As many communities are struggling to climb out of the recession, Terre Haute’s economy is getting a little boost from its new baseball team. It’s a clear evening in Terre Haute and the 7 p.m. sun slants into the ballpark casting long shadows. Fans sporting hats and jerseys of Terre Haute’s new baseball team, the Rex, fill the revamped and renamed Bob Warn Stadium. It is a scene full of hope – the college-age ballplayers in the Prospect League use wooden bats like their major league idols and team officials beam as newly minted Rex fans like Mark Daedy enjoy take in a ballgame with their families.
“Well we’ve got two kids, one with a hamburger and a Rex hat on, the other one’s got a Rex shirt on, eating a hot dog with Skittles, and I got a beer and a hot dog and a Rex hat,” Daedy said. “And my other son who’s up in the stands has a Rex- they’ve all got Rex hats and jerseys. We’ve been t o about 8 games, 9 games.”
Now think about that attendance in terms of economic development: $3 for each hamburger, $4 for a pair of ho t dogs, $3 for a king-sized candy, and $5 per beer, plus admission to the park — $5 for an adult and $1 for a child. Daedy said it is a good deal compared to other kinds of family entertainment, but over the course of a season, the concessions add up. Rex General Manager Roland Shelton said it is that affordability he hopes continues to draw people to games, especially with many prospective fans of the Prospect League tightening their belts during the recession.
“In terms of tourism dollars, we average about 700 to 800 people a game,” Shelton said. “And that geographical range of those customers are not just in Vigo County but also outside Vigo County.”
Bringing more people to the area is exactly what Terre Haute Economic Development Corporation Director Steve Witt said the city needs.
“Any draw you have to a community is going to expose other assets of the community to folks coming to visit,” Witt said. “So someone you may be in town for a game may drive by and say, ‘Hey, there’s the new Terre Haute Children’s Museum and we need to make a return trip and come and check that out.’”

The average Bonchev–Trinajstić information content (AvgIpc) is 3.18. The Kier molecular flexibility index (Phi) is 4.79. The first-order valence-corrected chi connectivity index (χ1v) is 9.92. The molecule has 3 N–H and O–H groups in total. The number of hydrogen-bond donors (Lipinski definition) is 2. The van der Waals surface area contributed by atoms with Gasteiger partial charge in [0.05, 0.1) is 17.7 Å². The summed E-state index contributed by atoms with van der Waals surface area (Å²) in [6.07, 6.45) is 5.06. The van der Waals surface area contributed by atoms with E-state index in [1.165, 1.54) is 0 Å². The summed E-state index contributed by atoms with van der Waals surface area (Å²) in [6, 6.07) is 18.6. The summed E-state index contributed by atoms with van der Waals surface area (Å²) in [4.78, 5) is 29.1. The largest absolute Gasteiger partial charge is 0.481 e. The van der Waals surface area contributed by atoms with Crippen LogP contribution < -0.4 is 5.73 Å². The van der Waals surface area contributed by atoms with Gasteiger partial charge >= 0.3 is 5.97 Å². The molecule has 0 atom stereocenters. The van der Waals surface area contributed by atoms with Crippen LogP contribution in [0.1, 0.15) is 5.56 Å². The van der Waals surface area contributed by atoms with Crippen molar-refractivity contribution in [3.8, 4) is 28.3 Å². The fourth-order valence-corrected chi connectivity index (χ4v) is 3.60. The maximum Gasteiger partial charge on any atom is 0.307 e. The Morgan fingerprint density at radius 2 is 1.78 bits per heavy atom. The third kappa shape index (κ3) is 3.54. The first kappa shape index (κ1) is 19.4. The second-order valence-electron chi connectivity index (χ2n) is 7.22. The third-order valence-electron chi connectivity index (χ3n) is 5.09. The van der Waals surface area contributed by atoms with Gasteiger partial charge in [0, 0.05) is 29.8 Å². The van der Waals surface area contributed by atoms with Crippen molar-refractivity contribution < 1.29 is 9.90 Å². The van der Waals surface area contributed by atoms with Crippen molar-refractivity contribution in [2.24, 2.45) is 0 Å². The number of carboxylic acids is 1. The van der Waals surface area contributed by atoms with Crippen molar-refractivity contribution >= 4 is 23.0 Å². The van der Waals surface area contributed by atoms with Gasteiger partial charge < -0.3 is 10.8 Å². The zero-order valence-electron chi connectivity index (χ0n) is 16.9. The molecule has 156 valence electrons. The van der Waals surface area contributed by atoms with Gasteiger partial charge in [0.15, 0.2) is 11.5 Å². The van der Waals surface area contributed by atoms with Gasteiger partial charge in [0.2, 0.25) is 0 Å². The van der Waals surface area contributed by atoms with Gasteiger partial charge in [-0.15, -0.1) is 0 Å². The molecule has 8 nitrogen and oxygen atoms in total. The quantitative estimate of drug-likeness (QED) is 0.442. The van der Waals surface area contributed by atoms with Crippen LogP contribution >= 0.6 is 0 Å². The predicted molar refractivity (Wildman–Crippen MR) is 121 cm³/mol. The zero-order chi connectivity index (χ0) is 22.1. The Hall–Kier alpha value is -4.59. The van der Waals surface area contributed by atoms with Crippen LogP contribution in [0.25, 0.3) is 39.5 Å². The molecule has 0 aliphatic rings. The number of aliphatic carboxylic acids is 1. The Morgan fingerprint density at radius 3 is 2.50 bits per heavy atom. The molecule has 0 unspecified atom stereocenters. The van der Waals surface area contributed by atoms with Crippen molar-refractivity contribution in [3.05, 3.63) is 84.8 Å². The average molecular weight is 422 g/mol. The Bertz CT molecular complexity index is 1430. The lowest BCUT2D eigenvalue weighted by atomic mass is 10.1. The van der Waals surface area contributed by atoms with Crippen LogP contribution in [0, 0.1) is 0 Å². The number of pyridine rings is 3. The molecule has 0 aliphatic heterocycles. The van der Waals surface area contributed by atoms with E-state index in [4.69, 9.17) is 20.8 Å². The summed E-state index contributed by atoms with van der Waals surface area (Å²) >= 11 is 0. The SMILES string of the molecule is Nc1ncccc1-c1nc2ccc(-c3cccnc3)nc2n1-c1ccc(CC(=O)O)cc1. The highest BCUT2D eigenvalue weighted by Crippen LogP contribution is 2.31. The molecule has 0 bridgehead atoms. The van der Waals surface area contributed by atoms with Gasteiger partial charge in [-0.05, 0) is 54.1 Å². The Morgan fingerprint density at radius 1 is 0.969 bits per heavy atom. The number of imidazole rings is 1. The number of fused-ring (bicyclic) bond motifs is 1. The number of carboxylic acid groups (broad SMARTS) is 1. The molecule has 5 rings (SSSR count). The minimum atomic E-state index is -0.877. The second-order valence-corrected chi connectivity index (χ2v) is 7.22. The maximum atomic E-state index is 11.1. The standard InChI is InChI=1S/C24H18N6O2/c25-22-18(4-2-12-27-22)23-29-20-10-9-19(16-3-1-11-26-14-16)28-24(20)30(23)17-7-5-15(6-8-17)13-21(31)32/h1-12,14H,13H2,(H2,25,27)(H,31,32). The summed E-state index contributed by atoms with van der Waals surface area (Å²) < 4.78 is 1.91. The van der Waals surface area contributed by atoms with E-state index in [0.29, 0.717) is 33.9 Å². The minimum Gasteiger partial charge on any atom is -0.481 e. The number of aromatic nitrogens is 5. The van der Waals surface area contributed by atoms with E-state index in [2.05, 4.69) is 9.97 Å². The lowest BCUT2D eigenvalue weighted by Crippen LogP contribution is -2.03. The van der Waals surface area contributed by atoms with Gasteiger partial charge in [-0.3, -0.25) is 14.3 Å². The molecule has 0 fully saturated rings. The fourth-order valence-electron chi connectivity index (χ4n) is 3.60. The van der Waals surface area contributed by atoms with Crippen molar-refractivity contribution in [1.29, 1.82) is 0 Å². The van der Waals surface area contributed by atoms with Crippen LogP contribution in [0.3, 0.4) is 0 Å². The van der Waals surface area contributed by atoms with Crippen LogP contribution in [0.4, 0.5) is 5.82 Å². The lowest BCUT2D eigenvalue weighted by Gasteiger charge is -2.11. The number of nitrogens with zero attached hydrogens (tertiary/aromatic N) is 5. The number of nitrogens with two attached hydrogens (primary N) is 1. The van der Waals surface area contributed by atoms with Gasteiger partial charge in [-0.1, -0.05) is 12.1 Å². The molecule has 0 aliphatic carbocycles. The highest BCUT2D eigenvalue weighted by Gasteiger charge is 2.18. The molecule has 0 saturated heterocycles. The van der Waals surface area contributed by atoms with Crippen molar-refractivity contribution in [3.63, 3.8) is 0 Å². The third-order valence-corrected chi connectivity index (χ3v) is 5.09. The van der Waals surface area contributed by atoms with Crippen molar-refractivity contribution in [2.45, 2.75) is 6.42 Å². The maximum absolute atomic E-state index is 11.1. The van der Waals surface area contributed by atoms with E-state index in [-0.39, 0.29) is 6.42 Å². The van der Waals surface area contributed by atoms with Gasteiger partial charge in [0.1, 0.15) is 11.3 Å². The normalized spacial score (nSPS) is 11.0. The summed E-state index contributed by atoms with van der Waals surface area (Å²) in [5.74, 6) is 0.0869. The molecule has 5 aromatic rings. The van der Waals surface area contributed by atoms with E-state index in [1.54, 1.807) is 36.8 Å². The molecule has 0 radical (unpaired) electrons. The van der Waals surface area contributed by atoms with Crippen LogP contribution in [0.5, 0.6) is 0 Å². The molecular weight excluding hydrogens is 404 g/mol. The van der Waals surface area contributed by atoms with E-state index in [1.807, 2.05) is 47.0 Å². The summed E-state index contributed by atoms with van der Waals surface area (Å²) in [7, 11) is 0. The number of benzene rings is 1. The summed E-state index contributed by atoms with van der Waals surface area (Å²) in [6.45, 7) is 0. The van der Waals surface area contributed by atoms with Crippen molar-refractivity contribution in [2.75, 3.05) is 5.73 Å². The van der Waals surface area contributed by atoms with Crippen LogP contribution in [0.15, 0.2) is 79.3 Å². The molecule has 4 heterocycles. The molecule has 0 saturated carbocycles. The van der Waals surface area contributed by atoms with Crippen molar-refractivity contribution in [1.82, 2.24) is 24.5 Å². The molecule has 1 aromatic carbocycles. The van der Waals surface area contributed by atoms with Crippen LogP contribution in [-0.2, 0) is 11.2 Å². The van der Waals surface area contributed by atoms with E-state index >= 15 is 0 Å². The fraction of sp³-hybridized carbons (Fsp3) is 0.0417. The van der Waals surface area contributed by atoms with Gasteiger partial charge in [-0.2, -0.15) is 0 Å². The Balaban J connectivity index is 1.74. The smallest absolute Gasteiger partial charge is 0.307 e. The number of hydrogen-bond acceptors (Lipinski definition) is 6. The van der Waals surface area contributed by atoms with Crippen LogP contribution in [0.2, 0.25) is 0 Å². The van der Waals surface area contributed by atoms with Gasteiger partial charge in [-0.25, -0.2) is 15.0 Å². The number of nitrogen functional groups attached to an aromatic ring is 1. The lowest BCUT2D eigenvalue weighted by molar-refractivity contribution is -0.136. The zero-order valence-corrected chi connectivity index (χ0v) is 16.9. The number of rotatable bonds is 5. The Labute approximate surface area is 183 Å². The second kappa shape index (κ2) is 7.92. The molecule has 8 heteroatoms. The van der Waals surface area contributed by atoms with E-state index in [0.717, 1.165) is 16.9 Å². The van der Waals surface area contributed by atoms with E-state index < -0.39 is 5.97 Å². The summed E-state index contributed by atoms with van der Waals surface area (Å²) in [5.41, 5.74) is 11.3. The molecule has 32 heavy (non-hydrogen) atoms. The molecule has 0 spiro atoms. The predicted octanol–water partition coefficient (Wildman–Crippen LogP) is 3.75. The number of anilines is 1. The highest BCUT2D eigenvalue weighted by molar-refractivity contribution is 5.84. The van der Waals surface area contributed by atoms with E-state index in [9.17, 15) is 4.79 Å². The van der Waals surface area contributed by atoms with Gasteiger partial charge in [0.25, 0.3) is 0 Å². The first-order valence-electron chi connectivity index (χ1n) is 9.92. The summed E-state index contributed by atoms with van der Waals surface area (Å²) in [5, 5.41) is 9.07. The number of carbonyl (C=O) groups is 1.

Although so far the team is successfully drawing crowds, Witt says the challenge will be sustaining that momentum. Even though the franchise has exceeded expectations in terms of revenue, Shelton said he’s still working hard to cultivate fans and keep them coming to games. No person and no ticket price are too small and Shelton tries to take a personal interest in reaching out to individuals. For example: after finding out a mother and her ten-year-old son had driven three hours to attend a game, Shelton gave the son a tour of the locker room and dugout and introduced him to the players. Since then, the pair has come back to Terre Haute three more times. Rex Head Coach Brian Dorsett said those efforts are paying off.
“The fans in general are just really happy,” Dorsett said. “They feel like Terre Haute is progressing and that something good is happening. I think once the community at large gets more involved and sees the benefit I think we’ll see more cities really gravitating towards going after franchises because it’s a business too from the owner’s side of the equation- they have to make it successful.”
Shelton said the team is benefiting from some otherwise unfortunate sports news for the city. The Rex started playing just when Indianapolis Colts announced they were moving their summer training camp out of Terre Haute, leaving the young ballplayers to fill some of the void left by the departed football team. Sure enough, fans are turning up in all shapes and sizes sporting Rex merchandise. And of course, that team spirit translates into dollars.